Both of these experiences influenced me as a collections librarian, and when publishers began to release digital primary source collections, we committed to buying them in bulk. Though one impetus for this strategy was the wish to get better pricing, a much bigger motivation was the desire to provide the widest range of primary source content possible to our students so that they would have more options available for conducting original research in the humanities and social sciences. We acquire all of the primary sources collections produced by the major vendors, giving our students a wide variety of options when they want to do a research project, and always negotiate a substantial discount. While it may seem somewhat extravagant to purchase $10,000 or $20,000 collections speculatively, we regularly purchase equivalent amounts of books in hopes that they will someday be used. Our philosophy, as we acquire these collections, is that primary source content is just the sort of material we want available for potential use. We are paying for perpetual access, and if significant use does not happen right away, we are not bothered. We recognize that some of these collections will get low use, but we also understand that what appears to be low use, may in fact be intensive use by a single user that forms the basis for a major research project.
Primary Source Training for Users
As we have acquired more and more digital primary source collections at the University of Denver, we have become more successful at working with faculty to develop assignments or entire courses that take advantage of these resources. Our reference librarians team up with our special collections librarians to introduce both print and digital primary sources to the students, who then work with either or both types of material.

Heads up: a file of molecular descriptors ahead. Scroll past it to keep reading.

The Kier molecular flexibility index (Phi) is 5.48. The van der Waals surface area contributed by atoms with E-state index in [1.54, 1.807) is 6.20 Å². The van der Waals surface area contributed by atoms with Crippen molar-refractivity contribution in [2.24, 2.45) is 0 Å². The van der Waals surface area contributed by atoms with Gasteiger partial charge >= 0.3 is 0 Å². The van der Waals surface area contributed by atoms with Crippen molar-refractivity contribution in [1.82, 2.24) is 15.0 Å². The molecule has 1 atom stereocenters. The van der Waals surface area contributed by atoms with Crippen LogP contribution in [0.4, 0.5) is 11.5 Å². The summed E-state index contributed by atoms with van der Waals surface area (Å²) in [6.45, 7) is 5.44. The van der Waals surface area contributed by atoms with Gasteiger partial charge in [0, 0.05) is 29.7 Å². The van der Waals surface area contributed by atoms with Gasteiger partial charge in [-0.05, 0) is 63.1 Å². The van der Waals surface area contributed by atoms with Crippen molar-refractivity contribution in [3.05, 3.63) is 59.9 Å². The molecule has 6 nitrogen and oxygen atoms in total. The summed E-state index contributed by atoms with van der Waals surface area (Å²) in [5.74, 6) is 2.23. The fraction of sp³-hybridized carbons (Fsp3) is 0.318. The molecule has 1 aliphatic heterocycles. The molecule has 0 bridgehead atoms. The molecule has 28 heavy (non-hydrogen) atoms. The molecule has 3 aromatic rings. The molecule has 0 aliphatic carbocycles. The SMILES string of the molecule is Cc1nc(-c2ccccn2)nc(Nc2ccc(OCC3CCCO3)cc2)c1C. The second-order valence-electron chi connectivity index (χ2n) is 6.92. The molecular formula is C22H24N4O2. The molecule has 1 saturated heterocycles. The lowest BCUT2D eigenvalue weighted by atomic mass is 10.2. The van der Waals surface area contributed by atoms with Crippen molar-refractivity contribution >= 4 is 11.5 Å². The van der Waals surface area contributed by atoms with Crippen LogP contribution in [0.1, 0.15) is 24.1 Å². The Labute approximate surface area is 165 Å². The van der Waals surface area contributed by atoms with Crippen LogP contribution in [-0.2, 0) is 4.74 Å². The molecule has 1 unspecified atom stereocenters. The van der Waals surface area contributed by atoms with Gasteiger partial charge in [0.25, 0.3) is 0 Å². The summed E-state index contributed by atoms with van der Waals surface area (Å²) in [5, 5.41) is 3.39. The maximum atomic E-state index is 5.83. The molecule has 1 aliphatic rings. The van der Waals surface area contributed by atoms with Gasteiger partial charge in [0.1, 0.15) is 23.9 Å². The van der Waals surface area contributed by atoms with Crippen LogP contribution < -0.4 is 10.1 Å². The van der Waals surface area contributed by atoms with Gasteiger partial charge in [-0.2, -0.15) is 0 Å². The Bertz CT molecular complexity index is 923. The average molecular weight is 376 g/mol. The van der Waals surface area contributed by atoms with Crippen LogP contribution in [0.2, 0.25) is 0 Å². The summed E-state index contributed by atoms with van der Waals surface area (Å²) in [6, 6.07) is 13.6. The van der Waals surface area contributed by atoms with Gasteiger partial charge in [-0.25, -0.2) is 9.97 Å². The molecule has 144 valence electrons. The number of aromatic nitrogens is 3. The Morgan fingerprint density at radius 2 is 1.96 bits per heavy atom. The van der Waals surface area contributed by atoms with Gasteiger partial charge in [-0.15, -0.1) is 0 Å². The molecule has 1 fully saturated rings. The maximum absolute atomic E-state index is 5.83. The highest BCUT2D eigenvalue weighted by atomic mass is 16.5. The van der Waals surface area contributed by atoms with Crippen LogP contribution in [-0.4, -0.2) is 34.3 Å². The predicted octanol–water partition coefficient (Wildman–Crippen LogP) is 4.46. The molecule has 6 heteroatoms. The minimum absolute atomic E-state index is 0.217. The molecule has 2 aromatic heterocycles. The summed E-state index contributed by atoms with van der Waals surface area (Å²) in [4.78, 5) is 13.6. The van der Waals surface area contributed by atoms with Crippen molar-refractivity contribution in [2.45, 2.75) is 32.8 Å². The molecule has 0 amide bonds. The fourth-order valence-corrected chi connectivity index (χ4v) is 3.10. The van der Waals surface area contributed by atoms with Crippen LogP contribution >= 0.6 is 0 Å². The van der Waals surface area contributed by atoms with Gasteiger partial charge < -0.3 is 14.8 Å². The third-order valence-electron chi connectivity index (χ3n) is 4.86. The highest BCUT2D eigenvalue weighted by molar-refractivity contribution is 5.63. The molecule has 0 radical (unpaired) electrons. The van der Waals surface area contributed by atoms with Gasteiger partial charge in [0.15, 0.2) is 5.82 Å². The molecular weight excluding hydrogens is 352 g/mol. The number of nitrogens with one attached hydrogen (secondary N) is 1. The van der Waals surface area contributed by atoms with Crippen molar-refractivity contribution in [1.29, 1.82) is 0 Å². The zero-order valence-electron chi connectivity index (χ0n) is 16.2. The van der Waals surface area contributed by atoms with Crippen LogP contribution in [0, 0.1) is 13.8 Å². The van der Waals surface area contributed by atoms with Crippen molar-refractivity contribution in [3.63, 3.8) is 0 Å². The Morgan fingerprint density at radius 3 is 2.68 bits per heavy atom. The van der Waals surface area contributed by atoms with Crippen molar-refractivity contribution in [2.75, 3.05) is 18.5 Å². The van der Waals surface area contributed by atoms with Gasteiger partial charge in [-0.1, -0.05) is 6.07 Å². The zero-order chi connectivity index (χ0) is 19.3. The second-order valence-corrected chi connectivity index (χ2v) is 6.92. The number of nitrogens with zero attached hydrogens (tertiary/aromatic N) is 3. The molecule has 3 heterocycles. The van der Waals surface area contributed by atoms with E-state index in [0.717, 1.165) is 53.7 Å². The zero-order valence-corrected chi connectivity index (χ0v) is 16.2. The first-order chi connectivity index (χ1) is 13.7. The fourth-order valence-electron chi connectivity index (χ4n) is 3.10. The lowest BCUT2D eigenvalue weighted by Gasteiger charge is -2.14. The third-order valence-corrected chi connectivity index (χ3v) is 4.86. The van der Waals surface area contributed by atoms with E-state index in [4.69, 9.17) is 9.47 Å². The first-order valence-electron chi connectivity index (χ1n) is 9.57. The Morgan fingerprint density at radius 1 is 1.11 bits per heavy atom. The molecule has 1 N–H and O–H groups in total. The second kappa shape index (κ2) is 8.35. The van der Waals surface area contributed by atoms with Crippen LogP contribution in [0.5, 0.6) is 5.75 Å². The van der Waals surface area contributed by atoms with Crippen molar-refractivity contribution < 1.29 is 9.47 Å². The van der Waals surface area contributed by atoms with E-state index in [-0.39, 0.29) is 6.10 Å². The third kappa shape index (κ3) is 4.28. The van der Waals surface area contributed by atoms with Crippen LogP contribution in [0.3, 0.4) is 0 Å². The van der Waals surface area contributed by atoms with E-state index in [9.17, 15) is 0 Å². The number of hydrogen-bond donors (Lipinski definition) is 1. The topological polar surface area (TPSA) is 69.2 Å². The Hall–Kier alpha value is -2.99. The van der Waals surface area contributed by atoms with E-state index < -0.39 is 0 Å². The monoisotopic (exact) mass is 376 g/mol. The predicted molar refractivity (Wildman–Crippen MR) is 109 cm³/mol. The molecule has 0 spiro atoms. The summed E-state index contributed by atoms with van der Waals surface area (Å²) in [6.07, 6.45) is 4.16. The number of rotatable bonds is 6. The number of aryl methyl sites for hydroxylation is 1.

One successful course at the University of Denver is a seminar on World War I, taught by Professor Carol Helstosky, who revised the course in 2015 to place a greater emphasis on primary sources. During this course, Arts and Humanities Librarian Peggy Keeran conducts two sessions on searching primary source databases, and Kate Crowe, Curator of Special Collections, and Jeanne Abrams, Curator of the Beck Archives, which document Rocky Mountain Jewish history, each oversee a visit to Special Collections. Students bring two print or digital sources to every class, where they discuss these sources in depth. At the end of the quarter, they write a paper that analyzes the primary sources they have identified and a final paper that utilizes those primary sources. Keeran created a libguide1 that identifies a range of resources for this course, with the First World War Portal,2 a collection of primary sources, highlighted as the main resource. In the first year that this course was taught, usage of this collection increased by over 600%. It is clear, when comparing usage at Denver to usage of First World War Portal worldwide, that embedding a resource in a class like this can be very successful. For example, there were 819 PDF downloads from the First World War Portal at Denver in 2016, compared to an average of 28 at other institutions.
When a resource is used this heavily the patterns of usage (and not just the volume) differ from what is typical. Figure 1: Comparative Usage (see p.28) compares broad patterns of use for all Adam Matthew collections worldwide (see top image), with First World War Portal worldwide (middle image), and with University of Denver usage of First World War Portal (bottom image). Several patterns immediately stand out: